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Wildfire recovery: replanting trees versus allowing vegetation to re-grow naturally

According to Global News, “This year’s B.C. wildfire season is now the worst since 1958.”

As of August 4, the season cost the province $204 million and burned 894,491 hectares. Now, as the flames start to dwindle, the focus of the provincial government shifts mainly to recovery, including the ecological recovery of the forests.

It is important to remember that forests are evolutionarily adapted to natural disturbances, so there are a range of responses which occur after a wildfire.

After some fires, the soil changes so that more nutrients are available for lower vegetation. Soil also contains a large store of seeds, some of which are in cones and can lay dormant for many years. After a fire, these seeds get their opportunity to grow, causing a burst activity from pioneer species.

Dr. David Andison, adjunct professor in UBC’s department of forestry said, “I’ve been on some cases where the shoots are coming up as the fire is still smoldering.” Nature’s response after a wildfire is immediate and aggressive, which can yield nutrient rich vegetation covering the forest floor within months.

These typically leafy plants provide sustenance for herbivores and protection from harsh conditions for young tree seedlings. “It is a chance for this ecosystem to hit a reset button,” said Andison.

However, the time frame for when the vegetation would grow overlaps with the prime time for salvage logging, because lumber after a wildfire will only remain viable for eight to twelve months. The trade-off of short term economic benefit and long term ecological risk creates a dilemma for the provincial government in deciding how to regulate salvage logging and is at the heart of a nationwide debate.

Andison opines that the ecological impacts should be taken more seriously when deciding how to proceed.

The idea of salvage logging and replanting trees in order to give the forest community a head start may or may not lead to beneficial results.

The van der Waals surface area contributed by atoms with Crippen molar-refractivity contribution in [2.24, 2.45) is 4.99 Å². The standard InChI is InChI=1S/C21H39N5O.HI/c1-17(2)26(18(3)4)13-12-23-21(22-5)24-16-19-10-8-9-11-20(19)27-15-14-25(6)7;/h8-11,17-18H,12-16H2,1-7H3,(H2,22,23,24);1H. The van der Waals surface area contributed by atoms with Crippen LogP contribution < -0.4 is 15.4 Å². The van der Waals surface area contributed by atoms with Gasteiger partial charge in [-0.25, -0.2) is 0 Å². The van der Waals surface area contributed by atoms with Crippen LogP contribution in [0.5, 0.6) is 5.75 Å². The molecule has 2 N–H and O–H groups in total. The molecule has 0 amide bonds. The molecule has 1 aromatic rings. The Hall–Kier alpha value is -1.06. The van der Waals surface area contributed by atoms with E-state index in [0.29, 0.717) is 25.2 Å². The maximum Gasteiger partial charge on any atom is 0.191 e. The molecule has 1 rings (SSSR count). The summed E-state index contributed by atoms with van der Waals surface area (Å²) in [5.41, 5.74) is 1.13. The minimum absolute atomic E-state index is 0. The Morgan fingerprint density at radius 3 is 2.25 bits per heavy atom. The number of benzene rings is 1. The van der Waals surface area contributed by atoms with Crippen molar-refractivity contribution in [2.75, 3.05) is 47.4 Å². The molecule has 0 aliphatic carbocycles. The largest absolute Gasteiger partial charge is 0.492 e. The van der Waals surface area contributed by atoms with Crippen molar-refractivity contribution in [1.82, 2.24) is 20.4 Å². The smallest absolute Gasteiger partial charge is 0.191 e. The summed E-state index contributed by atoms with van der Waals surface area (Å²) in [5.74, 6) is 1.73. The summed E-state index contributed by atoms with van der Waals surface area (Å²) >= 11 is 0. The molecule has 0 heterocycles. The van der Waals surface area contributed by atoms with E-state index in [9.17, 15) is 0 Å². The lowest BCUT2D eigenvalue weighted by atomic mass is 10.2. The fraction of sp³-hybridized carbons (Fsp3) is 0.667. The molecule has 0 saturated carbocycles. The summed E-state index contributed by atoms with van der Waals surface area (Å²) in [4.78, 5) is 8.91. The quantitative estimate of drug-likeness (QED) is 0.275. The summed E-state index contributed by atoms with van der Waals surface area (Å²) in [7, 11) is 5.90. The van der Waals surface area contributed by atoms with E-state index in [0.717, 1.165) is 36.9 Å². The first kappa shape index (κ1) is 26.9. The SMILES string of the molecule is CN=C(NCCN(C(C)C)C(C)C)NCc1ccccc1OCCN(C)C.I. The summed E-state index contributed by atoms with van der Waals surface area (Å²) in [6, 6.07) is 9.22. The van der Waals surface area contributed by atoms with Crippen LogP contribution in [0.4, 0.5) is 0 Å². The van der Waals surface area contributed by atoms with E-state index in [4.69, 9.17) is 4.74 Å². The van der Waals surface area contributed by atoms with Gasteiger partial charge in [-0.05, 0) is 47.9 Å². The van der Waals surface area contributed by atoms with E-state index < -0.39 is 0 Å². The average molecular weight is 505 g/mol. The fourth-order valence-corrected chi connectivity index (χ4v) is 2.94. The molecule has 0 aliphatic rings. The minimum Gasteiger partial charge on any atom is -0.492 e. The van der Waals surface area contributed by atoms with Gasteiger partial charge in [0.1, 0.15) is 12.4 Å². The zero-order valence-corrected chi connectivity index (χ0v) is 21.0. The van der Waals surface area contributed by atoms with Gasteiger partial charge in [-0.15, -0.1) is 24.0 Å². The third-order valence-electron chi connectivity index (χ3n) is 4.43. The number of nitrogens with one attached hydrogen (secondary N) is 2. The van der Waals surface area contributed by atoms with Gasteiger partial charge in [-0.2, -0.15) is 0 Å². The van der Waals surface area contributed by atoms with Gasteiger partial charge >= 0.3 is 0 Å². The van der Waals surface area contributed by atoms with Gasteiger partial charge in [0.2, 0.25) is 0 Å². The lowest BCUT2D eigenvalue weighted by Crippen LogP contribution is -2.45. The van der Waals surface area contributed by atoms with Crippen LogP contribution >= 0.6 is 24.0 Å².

Researchers like Andison argue that replanted trees could fail to grow, precisely because salvage logging does not allow a low lying vegetation community to grow before replanting trees.

Microorganisms, called ectomycorrhizas, attach themselves to the roots of trees and create a symbiotic relationship which nourishes both species. The likelihood of these beneficial relationships forming is reduced when the vegetation community is not allowed to grow.

“I would never say, ‘don’t go in and never do salvage logging,’” said Andison. “What I’m trying to say is that if you do it, you have to recognise that there is a long term ecological risk to it; it’s not a freebie.”

As the nation wide debate heats up, it is crucial to take into consideration that wildfires in the future are likely going to be as, if not more, intense and widespread as we saw this year. Due to climate change and fire fighting practices of the past fifty years, the forests have grown older and denser, which means that there is more fuel for wildfires.

“Ironically we created those conditions for hot fires in some of those ecosystems,” said Andison. “Letting fires burn through every 30 or 40 years would have kept the biomass down, kept an age cross distribution across the landscape that would have been more variable, and there would have been natural fire breaks. ”

Before there were people, fires burned often and with lower intensity.

Most fires moved along the ground and there were less trees making it harder for the fire to reach the crown. This lead to a “mosaic of trees” and caused the natural fire cycles to be less severe. The mortality of trees after these wildfires was “between 30-40 per cent,” according to Andison.

Currently, Andison is collaborating with Dr. Lori Daniels, UBC professor of forestry and the principal investigator conducting research on fire regimes and forest dynamics in the foothills of Alberta, Rocky Mountain National Parks, Kootenay, Okanagan and Cariboo regions of BC.

One of the aims of these studies is to compare the present and historical conditions of these forests to better understand how to proceed and be proactive about wildfire response and recovery.

“If we don’t understand the natural fire regime of the system, then the debate about what to do deteriorates because then it’s just based on opinion,” said Andison in support of the research.

“This [research] involves people's livelihoods. This is real for people; it’s not just an academic exercise,” said Andison, “so we want to make sure that we get our facts right and then we can have a better discussion about how we want to move forward.”